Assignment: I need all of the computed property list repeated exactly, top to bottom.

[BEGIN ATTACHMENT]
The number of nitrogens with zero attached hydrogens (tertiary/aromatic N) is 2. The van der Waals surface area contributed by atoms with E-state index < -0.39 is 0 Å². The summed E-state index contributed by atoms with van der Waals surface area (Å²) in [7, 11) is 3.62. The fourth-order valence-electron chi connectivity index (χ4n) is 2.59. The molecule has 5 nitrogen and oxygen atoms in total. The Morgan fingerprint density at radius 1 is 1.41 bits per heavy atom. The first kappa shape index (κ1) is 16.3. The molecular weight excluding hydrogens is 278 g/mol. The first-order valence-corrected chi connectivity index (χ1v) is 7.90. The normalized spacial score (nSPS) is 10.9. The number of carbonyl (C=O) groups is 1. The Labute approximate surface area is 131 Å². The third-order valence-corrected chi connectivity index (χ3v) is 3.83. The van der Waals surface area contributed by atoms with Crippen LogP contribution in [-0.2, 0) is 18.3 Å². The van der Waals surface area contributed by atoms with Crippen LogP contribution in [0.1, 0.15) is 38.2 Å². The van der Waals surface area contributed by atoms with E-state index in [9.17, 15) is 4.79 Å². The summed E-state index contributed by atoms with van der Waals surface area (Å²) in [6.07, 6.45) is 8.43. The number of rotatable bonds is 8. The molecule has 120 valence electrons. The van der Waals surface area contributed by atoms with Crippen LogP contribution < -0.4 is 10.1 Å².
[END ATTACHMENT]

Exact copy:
The number of nitrogens with zero attached hydrogens (tertiary/aromatic N) is 2. The van der Waals surface area contributed by atoms with E-state index < -0.39 is 0 Å². The summed E-state index contributed by atoms with van der Waals surface area (Å²) in [7, 11) is 3.62. The fourth-order valence-electron chi connectivity index (χ4n) is 2.59. The molecule has 5 nitrogen and oxygen atoms in total. The Morgan fingerprint density at radius 1 is 1.41 bits per heavy atom. The first kappa shape index (κ1) is 16.3. The molecular weight excluding hydrogens is 278 g/mol. The first-order valence-corrected chi connectivity index (χ1v) is 7.90. The normalized spacial score (nSPS) is 10.9. The number of carbonyl (C=O) groups is 1. The Labute approximate surface area is 131 Å². The third-order valence-corrected chi connectivity index (χ3v) is 3.83. The van der Waals surface area contributed by atoms with Crippen LogP contribution in [-0.2, 0) is 18.3 Å². The van der Waals surface area contributed by atoms with Crippen LogP contribution in [0.1, 0.15) is 38.2 Å². The van der Waals surface area contributed by atoms with E-state index in [9.17, 15) is 4.79 Å². The summed E-state index contributed by atoms with van der Waals surface area (Å²) in [6.07, 6.45) is 8.43. The number of rotatable bonds is 8. The molecule has 120 valence electrons. The van der Waals surface area contributed by atoms with Crippen LogP contribution < -0.4 is 10.1 Å².